San Diego–Lack of capital is no longer the main problem for real estate finance, according to Jones Lang LaSalle’s 2011 Commercial Real Estate Financing Outlook, which was released this week. Rather, the primary impediment to CRE finance these days is the fact that there is still a significant number of overleveraged assets requiring recapitalization and deleveraging, the report posits.
Yet the volume of distressed assets isn’t that much of an impediment. Despite a much smaller base of transactional volume than existed four years ago because of tighter underwriting standards, CRE values have stabilized and capital has returned to the market, with multifamily properties poised to be one of the main beneficiaries of the trend.
In particular, brighter times for CRE finance is in the cards for 2011 due to the gradual recovery of the CMBS origination market, which has been AWOL for some years now. JLL says that CMBS is expected to broaden and accelerate this year, with total issuance in 2011 expected to top $40 billion, providing added liquidity to owners with maturing loans to refinance. The first quarter of 2011 is already off to a strong start with upwards of $10 billion CMBS in the pipeline, compared with $10.9 billion for all of 2010.
The new wellspring of capital looking for a home in commercial real estate finance has some specific ideas about the best property types for lending–namely, core-market multifamily and office properties, notes the report.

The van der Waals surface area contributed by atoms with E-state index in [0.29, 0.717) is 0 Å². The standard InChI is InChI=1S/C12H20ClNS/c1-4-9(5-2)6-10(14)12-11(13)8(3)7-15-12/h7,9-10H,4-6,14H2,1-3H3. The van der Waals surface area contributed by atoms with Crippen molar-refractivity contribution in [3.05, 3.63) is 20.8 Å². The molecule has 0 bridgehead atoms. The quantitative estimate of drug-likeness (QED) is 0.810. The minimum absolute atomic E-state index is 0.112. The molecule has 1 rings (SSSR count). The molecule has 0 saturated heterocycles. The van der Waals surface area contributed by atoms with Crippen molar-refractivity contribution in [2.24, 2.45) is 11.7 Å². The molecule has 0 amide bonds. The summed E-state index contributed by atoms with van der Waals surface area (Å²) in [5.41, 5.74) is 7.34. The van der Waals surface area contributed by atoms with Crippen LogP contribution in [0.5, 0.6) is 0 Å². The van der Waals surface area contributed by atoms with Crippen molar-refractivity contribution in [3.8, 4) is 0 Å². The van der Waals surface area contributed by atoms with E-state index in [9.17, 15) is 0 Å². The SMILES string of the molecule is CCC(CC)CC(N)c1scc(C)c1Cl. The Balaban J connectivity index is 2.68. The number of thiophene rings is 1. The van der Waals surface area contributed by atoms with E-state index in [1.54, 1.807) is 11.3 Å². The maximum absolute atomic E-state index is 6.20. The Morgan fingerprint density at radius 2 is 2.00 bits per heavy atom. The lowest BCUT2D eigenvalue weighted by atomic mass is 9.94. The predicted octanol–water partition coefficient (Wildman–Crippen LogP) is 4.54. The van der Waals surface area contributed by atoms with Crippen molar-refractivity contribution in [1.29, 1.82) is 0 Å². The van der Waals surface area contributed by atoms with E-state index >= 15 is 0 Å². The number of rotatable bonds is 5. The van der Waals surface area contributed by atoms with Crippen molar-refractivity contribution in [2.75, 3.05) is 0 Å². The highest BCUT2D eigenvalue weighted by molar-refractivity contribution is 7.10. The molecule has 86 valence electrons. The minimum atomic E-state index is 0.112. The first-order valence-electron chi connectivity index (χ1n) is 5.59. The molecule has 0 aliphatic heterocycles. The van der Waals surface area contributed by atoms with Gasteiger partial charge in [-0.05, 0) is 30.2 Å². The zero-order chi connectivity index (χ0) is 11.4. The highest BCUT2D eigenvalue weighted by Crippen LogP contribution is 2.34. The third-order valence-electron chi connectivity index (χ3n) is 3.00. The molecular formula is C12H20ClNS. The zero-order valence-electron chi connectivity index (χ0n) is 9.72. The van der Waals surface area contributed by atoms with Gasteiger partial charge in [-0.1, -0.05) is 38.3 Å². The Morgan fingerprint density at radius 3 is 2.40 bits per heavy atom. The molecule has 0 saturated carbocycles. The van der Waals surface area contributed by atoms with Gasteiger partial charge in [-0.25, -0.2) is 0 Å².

Also, multifamily properties are also the new darlings of investors looking for CRE to buy. “Interest in multifamily properties has … been very strong and is expected to stay that way due to pent-up demand as the residential housing market remains weak and potential renters are tired of living at home, or sharing space with roommates,” says the report.
For distressed assets, including multifamily, the report notes that “opportunistic capital is still available for these highly distressed assets.” But that opportunistic capital is having an unexpectedly hard time finding opportunities, “which have not materialized in the quantity the market-at-large had originally anticipated.”